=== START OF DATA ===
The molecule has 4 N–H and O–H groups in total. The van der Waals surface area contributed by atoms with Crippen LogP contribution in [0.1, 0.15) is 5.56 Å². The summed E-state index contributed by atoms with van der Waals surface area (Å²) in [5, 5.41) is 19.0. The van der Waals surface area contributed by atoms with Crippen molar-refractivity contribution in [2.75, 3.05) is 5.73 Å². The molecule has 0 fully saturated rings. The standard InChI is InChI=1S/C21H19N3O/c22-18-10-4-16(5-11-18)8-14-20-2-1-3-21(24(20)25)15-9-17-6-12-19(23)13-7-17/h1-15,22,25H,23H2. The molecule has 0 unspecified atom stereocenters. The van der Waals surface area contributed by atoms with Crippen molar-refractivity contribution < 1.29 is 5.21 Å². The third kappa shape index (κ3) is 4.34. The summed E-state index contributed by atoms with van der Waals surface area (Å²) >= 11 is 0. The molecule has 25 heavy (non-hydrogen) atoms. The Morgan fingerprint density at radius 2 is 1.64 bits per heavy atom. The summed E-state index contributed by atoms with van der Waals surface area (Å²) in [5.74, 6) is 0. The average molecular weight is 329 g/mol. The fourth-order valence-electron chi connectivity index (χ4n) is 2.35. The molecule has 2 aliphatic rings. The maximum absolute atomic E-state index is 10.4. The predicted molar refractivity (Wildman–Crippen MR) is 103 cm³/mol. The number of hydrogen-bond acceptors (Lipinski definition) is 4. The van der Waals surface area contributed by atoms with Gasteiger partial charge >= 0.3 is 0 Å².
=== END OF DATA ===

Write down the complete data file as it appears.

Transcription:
The molecule has 4 N–H and O–H groups in total. The van der Waals surface area contributed by atoms with Crippen LogP contribution in [0.1, 0.15) is 5.56 Å². The summed E-state index contributed by atoms with van der Waals surface area (Å²) in [5, 5.41) is 19.0. The van der Waals surface area contributed by atoms with Crippen molar-refractivity contribution in [2.75, 3.05) is 5.73 Å². The molecule has 0 fully saturated rings. The standard InChI is InChI=1S/C21H19N3O/c22-18-10-4-16(5-11-18)8-14-20-2-1-3-21(24(20)25)15-9-17-6-12-19(23)13-7-17/h1-15,22,25H,23H2. The molecule has 0 unspecified atom stereocenters. The van der Waals surface area contributed by atoms with Crippen molar-refractivity contribution < 1.29 is 5.21 Å². The third kappa shape index (κ3) is 4.34. The summed E-state index contributed by atoms with van der Waals surface area (Å²) >= 11 is 0. The molecule has 25 heavy (non-hydrogen) atoms. The Morgan fingerprint density at radius 2 is 1.64 bits per heavy atom. The summed E-state index contributed by atoms with van der Waals surface area (Å²) in [5.74, 6) is 0. The average molecular weight is 329 g/mol. The fourth-order valence-electron chi connectivity index (χ4n) is 2.35. The molecule has 2 aliphatic rings. The maximum absolute atomic E-state index is 10.4. The predicted molar refractivity (Wildman–Crippen MR) is 103 cm³/mol. The number of hydrogen-bond acceptors (Lipinski definition) is 4. The van der Waals surface area contributed by atoms with Gasteiger partial charge >= 0.3 is 0 Å².